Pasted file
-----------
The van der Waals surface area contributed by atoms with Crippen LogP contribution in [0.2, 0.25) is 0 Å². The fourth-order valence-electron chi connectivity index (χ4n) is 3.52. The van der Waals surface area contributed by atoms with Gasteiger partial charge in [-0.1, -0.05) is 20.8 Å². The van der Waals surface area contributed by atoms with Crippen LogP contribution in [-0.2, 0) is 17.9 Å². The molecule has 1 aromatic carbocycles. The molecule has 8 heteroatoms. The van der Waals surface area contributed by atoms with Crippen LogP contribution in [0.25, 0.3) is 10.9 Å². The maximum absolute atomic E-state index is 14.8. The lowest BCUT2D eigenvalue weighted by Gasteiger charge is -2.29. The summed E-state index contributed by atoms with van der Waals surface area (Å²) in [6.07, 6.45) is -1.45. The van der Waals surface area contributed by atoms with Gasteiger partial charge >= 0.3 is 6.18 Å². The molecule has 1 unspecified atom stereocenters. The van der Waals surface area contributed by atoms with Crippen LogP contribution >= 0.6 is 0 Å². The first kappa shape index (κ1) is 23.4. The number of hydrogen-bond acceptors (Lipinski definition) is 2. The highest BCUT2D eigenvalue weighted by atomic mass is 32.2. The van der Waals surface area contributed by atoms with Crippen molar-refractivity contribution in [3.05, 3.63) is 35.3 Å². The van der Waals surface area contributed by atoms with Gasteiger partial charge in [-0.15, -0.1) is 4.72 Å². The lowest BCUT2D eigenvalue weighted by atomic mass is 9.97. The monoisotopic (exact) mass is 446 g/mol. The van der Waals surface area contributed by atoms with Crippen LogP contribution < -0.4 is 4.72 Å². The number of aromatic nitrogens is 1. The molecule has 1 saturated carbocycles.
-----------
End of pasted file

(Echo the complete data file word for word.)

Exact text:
The van der Waals surface area contributed by atoms with Crippen LogP contribution in [0.2, 0.25) is 0 Å². The fourth-order valence-electron chi connectivity index (χ4n) is 3.52. The van der Waals surface area contributed by atoms with Gasteiger partial charge in [-0.1, -0.05) is 20.8 Å². The van der Waals surface area contributed by atoms with Crippen LogP contribution in [-0.2, 0) is 17.9 Å². The molecule has 1 aromatic carbocycles. The molecule has 8 heteroatoms. The van der Waals surface area contributed by atoms with Crippen LogP contribution in [0.25, 0.3) is 10.9 Å². The maximum absolute atomic E-state index is 14.8. The lowest BCUT2D eigenvalue weighted by Gasteiger charge is -2.29. The summed E-state index contributed by atoms with van der Waals surface area (Å²) in [6.07, 6.45) is -1.45. The van der Waals surface area contributed by atoms with Gasteiger partial charge >= 0.3 is 6.18 Å². The molecule has 1 unspecified atom stereocenters. The van der Waals surface area contributed by atoms with Crippen LogP contribution >= 0.6 is 0 Å². The first kappa shape index (κ1) is 23.4. The number of hydrogen-bond acceptors (Lipinski definition) is 2. The highest BCUT2D eigenvalue weighted by atomic mass is 32.2. The van der Waals surface area contributed by atoms with Crippen molar-refractivity contribution in [3.05, 3.63) is 35.3 Å². The van der Waals surface area contributed by atoms with Gasteiger partial charge in [-0.15, -0.1) is 4.72 Å². The lowest BCUT2D eigenvalue weighted by atomic mass is 9.97. The monoisotopic (exact) mass is 446 g/mol. The van der Waals surface area contributed by atoms with Crippen LogP contribution < -0.4 is 4.72 Å². The number of aromatic nitrogens is 1. The molecule has 1 saturated carbocycles.